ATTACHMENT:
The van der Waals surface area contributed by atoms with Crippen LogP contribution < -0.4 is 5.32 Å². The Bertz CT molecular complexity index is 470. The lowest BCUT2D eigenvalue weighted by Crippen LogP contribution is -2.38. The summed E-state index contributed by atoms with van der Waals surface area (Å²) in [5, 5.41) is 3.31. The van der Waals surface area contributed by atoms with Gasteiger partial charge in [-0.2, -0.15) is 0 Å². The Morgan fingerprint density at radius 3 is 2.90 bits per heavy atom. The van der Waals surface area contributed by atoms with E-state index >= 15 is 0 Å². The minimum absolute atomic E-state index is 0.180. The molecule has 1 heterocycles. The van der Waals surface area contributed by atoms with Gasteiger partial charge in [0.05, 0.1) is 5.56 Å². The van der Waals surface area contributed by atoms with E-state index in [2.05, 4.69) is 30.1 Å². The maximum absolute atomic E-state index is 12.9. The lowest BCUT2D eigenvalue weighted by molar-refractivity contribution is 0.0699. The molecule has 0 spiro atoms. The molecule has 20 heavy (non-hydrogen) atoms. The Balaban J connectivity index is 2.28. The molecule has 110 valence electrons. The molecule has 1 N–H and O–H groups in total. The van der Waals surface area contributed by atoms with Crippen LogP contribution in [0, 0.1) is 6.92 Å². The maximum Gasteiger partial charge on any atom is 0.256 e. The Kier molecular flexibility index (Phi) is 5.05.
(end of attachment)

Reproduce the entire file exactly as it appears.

The van der Waals surface area contributed by atoms with Crippen LogP contribution < -0.4 is 5.32 Å². The Bertz CT molecular complexity index is 470. The lowest BCUT2D eigenvalue weighted by Crippen LogP contribution is -2.38. The summed E-state index contributed by atoms with van der Waals surface area (Å²) in [5, 5.41) is 3.31. The van der Waals surface area contributed by atoms with Gasteiger partial charge in [-0.2, -0.15) is 0 Å². The Morgan fingerprint density at radius 3 is 2.90 bits per heavy atom. The van der Waals surface area contributed by atoms with E-state index >= 15 is 0 Å². The minimum absolute atomic E-state index is 0.180. The molecule has 1 heterocycles. The van der Waals surface area contributed by atoms with Gasteiger partial charge in [0.05, 0.1) is 5.56 Å². The van der Waals surface area contributed by atoms with E-state index in [2.05, 4.69) is 30.1 Å². The maximum absolute atomic E-state index is 12.9. The lowest BCUT2D eigenvalue weighted by molar-refractivity contribution is 0.0699. The molecule has 0 spiro atoms. The molecule has 20 heavy (non-hydrogen) atoms. The Balaban J connectivity index is 2.28. The molecule has 110 valence electrons. The molecule has 1 N–H and O–H groups in total. The van der Waals surface area contributed by atoms with Crippen LogP contribution in [0, 0.1) is 6.92 Å². The maximum Gasteiger partial charge on any atom is 0.256 e. The Kier molecular flexibility index (Phi) is 5.05.